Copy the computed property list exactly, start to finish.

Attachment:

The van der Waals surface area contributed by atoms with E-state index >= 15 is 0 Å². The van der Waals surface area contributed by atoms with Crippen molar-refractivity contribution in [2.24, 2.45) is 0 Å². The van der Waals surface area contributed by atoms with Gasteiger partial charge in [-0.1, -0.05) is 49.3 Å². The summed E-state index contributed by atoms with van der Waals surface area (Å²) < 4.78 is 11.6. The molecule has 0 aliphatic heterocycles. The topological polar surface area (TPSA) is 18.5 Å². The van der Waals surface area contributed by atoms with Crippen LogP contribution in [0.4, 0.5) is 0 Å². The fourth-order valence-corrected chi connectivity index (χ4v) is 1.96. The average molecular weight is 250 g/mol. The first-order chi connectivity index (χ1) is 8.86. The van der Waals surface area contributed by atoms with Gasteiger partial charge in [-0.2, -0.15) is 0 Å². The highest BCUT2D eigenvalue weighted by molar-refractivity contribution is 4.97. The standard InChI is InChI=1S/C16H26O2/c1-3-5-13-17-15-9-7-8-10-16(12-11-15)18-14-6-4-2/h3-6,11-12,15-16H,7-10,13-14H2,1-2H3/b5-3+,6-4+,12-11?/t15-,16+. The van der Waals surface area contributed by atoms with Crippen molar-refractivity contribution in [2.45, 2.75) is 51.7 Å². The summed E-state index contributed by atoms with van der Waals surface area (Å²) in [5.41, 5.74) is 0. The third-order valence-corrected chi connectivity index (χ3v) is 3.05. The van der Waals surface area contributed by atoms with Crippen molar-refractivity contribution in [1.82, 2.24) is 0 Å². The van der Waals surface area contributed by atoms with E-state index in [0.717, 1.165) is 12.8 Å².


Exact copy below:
The van der Waals surface area contributed by atoms with E-state index >= 15 is 0 Å². The van der Waals surface area contributed by atoms with Crippen molar-refractivity contribution in [2.24, 2.45) is 0 Å². The van der Waals surface area contributed by atoms with Gasteiger partial charge in [-0.1, -0.05) is 49.3 Å². The summed E-state index contributed by atoms with van der Waals surface area (Å²) < 4.78 is 11.6. The molecule has 0 aliphatic heterocycles. The topological polar surface area (TPSA) is 18.5 Å². The van der Waals surface area contributed by atoms with Crippen LogP contribution in [0.4, 0.5) is 0 Å². The fourth-order valence-corrected chi connectivity index (χ4v) is 1.96. The average molecular weight is 250 g/mol. The first-order chi connectivity index (χ1) is 8.86. The van der Waals surface area contributed by atoms with Gasteiger partial charge in [-0.2, -0.15) is 0 Å². The highest BCUT2D eigenvalue weighted by molar-refractivity contribution is 4.97. The standard InChI is InChI=1S/C16H26O2/c1-3-5-13-17-15-9-7-8-10-16(12-11-15)18-14-6-4-2/h3-6,11-12,15-16H,7-10,13-14H2,1-2H3/b5-3+,6-4+,12-11?/t15-,16+. The van der Waals surface area contributed by atoms with Crippen molar-refractivity contribution in [2.45, 2.75) is 51.7 Å². The summed E-state index contributed by atoms with van der Waals surface area (Å²) in [5.41, 5.74) is 0. The third-order valence-corrected chi connectivity index (χ3v) is 3.05. The van der Waals surface area contributed by atoms with Crippen molar-refractivity contribution in [1.82, 2.24) is 0 Å². The van der Waals surface area contributed by atoms with E-state index in [0.717, 1.165) is 12.8 Å².